Improved demand and generation forecasts on a few days to a few weeks, for optimized unit commitment planning and energy market operations. One key issue at the moment lies in the frequent jumpiness in successive weather forecasts, that is to say when consecutive forecasts give a different trend over the coming days. Reacting to these changes in real time often requires the buying/selling of energy in a sub-optimal way, leading to unnecessary expenditure.
On longer timescales, from a few weeks to several months, improved sub-seasonal to seasonal forecasts would allow better planning of generation unit maintenance, and management of energy stocks, in particular hydropower capacity in large reservoirs.
Of course, on longer timescales, energy companies and policy makers need improved information on the possible impacts of climate change on energy assets, and how future operations and systems management need to be adapted. This includes information on future means and extremes of different climate variables, together with the expected changes on the variability itself, as for instance a change in seasonality in precipitation will impact the yearly management of large reservoirs. Downscaling is of course a key issue because information is needed at a scale as close as possible to individual plants.
Improved communication between communities, at different levels (technical, managerial and decision/policy making). This should reduce the language gaps and enable a more rapid design of fit for purpose solutions.
Common training programmes to inform energy people on weather and climate on the one side, but also, on the other side, for meteorologists to better understand how energy systems work, and how their inputs can be tailored to enhance operational models and decision chains.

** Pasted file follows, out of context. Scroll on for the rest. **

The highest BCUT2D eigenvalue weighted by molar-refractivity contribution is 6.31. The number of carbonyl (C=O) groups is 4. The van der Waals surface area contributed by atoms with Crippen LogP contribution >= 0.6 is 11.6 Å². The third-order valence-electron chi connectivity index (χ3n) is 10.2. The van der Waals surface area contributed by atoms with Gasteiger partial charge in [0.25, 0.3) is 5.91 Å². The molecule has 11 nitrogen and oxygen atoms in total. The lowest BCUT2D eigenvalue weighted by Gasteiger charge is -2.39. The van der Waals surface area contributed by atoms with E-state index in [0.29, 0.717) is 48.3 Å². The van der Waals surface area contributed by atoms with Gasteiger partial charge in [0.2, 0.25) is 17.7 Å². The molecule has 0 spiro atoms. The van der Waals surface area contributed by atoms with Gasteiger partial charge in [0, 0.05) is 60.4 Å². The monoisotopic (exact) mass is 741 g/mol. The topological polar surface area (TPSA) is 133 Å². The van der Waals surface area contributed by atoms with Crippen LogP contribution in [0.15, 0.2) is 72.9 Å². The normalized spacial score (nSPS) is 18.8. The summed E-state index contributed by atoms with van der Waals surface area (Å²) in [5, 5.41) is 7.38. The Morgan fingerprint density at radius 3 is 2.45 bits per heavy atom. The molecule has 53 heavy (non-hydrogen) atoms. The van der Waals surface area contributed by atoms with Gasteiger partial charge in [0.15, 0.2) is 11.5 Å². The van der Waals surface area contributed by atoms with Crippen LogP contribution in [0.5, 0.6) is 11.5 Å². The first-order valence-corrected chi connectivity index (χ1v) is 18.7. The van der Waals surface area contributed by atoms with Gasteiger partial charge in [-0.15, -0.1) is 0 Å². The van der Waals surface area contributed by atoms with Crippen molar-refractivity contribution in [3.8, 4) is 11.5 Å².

Closer and more responsive relationships between energy and meteorology people.
Among several other organizations, the World Business Council for Sustainable Development (WBCSD) emphasizes that pooling learning, exchanging best practice, sharing resources and encouraging mutual aid can benefit electric utilities and their stakeholders, as well as public authorities and consumers (WBCSD 2014). Increased sectoral and cross-sectoral collaboration is essential in moving forward and tackling the energy trilemma. Energy is now at the core of major programmes like the GFCS14 and the C3S. Organizations with a strong interest in energy and in the role weather and climate have on it, such as WBCSD, the World Bank’s Energy Sector Management Assistance Program (ESMAP), the International Renewable Energy Agency (IRENA) and WEMC, will play an important role in the future: to help develop science-based and user-driven solutions, for an effective integration of high-quality weather, climate and other environmental information into energy sector policy formulation, planning, risk management and operational activities; to better manage power systems on all timescales and strengthen climate change mitigation and adaptation.